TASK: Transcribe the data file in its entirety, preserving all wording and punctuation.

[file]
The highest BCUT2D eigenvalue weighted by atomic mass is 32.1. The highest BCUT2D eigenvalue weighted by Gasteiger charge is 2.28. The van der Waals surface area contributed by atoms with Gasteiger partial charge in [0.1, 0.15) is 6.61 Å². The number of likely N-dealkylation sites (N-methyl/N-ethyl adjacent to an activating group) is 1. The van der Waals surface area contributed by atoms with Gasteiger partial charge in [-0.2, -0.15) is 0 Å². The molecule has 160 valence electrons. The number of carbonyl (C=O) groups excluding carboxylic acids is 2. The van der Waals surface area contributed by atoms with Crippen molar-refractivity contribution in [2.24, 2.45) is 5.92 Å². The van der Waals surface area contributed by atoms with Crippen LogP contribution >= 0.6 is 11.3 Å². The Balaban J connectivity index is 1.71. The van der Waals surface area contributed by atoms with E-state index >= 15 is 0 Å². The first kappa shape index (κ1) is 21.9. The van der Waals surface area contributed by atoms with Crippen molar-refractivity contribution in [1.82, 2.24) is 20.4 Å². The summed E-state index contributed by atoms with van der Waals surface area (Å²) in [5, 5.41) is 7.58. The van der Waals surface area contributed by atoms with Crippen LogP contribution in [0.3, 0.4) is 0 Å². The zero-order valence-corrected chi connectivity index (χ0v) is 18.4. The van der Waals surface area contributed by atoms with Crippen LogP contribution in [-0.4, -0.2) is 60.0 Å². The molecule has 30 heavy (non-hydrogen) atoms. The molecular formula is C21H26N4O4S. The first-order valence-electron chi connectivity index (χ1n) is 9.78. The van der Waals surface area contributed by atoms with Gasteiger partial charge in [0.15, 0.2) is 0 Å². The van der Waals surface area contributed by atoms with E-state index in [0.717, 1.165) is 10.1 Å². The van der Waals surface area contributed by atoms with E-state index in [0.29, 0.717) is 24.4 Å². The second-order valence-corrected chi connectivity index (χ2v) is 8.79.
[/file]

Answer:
The highest BCUT2D eigenvalue weighted by atomic mass is 32.1. The highest BCUT2D eigenvalue weighted by Gasteiger charge is 2.28. The van der Waals surface area contributed by atoms with Gasteiger partial charge in [0.1, 0.15) is 6.61 Å². The number of likely N-dealkylation sites (N-methyl/N-ethyl adjacent to an activating group) is 1. The van der Waals surface area contributed by atoms with Gasteiger partial charge in [-0.2, -0.15) is 0 Å². The molecule has 160 valence electrons. The number of carbonyl (C=O) groups excluding carboxylic acids is 2. The van der Waals surface area contributed by atoms with Crippen molar-refractivity contribution in [2.24, 2.45) is 5.92 Å². The van der Waals surface area contributed by atoms with Crippen LogP contribution >= 0.6 is 11.3 Å². The Balaban J connectivity index is 1.71. The van der Waals surface area contributed by atoms with E-state index >= 15 is 0 Å². The first kappa shape index (κ1) is 21.9. The van der Waals surface area contributed by atoms with Crippen molar-refractivity contribution in [1.82, 2.24) is 20.4 Å². The summed E-state index contributed by atoms with van der Waals surface area (Å²) in [5, 5.41) is 7.58. The van der Waals surface area contributed by atoms with Crippen LogP contribution in [0.3, 0.4) is 0 Å². The zero-order valence-corrected chi connectivity index (χ0v) is 18.4. The van der Waals surface area contributed by atoms with Crippen LogP contribution in [-0.4, -0.2) is 60.0 Å². The molecule has 30 heavy (non-hydrogen) atoms. The molecular formula is C21H26N4O4S. The first-order valence-electron chi connectivity index (χ1n) is 9.78. The van der Waals surface area contributed by atoms with Gasteiger partial charge in [0.15, 0.2) is 0 Å². The van der Waals surface area contributed by atoms with E-state index in [0.717, 1.165) is 10.1 Å². The van der Waals surface area contributed by atoms with E-state index in [0.29, 0.717) is 24.4 Å². The second-order valence-corrected chi connectivity index (χ2v) is 8.79.